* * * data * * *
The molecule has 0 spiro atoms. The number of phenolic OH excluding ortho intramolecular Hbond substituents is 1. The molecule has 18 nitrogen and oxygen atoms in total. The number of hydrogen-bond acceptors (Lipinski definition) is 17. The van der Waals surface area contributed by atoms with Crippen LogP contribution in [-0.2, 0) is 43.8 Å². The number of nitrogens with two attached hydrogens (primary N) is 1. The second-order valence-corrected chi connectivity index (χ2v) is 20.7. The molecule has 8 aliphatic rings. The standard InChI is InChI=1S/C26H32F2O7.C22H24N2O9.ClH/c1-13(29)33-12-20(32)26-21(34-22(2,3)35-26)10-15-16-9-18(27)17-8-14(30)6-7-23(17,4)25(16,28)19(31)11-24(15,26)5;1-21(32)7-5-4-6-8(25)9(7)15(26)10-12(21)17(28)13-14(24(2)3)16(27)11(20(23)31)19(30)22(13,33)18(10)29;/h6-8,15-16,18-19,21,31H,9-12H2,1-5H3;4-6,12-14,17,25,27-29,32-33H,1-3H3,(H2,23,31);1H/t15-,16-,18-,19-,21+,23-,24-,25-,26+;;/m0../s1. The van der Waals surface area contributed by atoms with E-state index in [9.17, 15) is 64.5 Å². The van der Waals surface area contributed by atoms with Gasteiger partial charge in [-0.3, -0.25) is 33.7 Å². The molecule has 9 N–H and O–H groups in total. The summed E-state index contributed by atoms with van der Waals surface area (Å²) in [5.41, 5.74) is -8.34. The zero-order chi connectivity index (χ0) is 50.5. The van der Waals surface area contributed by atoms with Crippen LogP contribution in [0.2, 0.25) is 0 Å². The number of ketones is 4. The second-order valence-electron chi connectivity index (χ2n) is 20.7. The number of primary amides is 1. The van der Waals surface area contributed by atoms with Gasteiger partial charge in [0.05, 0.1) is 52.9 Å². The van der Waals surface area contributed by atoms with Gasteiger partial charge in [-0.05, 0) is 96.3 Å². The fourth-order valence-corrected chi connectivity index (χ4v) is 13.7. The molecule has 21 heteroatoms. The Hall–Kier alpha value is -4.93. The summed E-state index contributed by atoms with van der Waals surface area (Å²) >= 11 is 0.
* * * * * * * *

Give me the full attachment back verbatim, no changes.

The molecule has 0 spiro atoms. The number of phenolic OH excluding ortho intramolecular Hbond substituents is 1. The molecule has 18 nitrogen and oxygen atoms in total. The number of hydrogen-bond acceptors (Lipinski definition) is 17. The van der Waals surface area contributed by atoms with Crippen LogP contribution in [-0.2, 0) is 43.8 Å². The number of nitrogens with two attached hydrogens (primary N) is 1. The second-order valence-corrected chi connectivity index (χ2v) is 20.7. The molecule has 8 aliphatic rings. The standard InChI is InChI=1S/C26H32F2O7.C22H24N2O9.ClH/c1-13(29)33-12-20(32)26-21(34-22(2,3)35-26)10-15-16-9-18(27)17-8-14(30)6-7-23(17,4)25(16,28)19(31)11-24(15,26)5;1-21(32)7-5-4-6-8(25)9(7)15(26)10-12(21)17(28)13-14(24(2)3)16(27)11(20(23)31)19(30)22(13,33)18(10)29;/h6-8,15-16,18-19,21,31H,9-12H2,1-5H3;4-6,12-14,17,25,27-29,32-33H,1-3H3,(H2,23,31);1H/t15-,16-,18-,19-,21+,23-,24-,25-,26+;;/m0../s1. The van der Waals surface area contributed by atoms with E-state index in [9.17, 15) is 64.5 Å². The van der Waals surface area contributed by atoms with Gasteiger partial charge in [-0.3, -0.25) is 33.7 Å². The molecule has 9 N–H and O–H groups in total. The summed E-state index contributed by atoms with van der Waals surface area (Å²) in [5.41, 5.74) is -8.34. The zero-order chi connectivity index (χ0) is 50.5. The van der Waals surface area contributed by atoms with Crippen LogP contribution in [0.2, 0.25) is 0 Å². The number of ketones is 4. The second-order valence-electron chi connectivity index (χ2n) is 20.7. The number of primary amides is 1. The van der Waals surface area contributed by atoms with Gasteiger partial charge in [0.05, 0.1) is 52.9 Å². The van der Waals surface area contributed by atoms with Gasteiger partial charge in [-0.05, 0) is 96.3 Å². The fourth-order valence-corrected chi connectivity index (χ4v) is 13.7. The molecule has 21 heteroatoms. The Hall–Kier alpha value is -4.93. The summed E-state index contributed by atoms with van der Waals surface area (Å²) >= 11 is 0.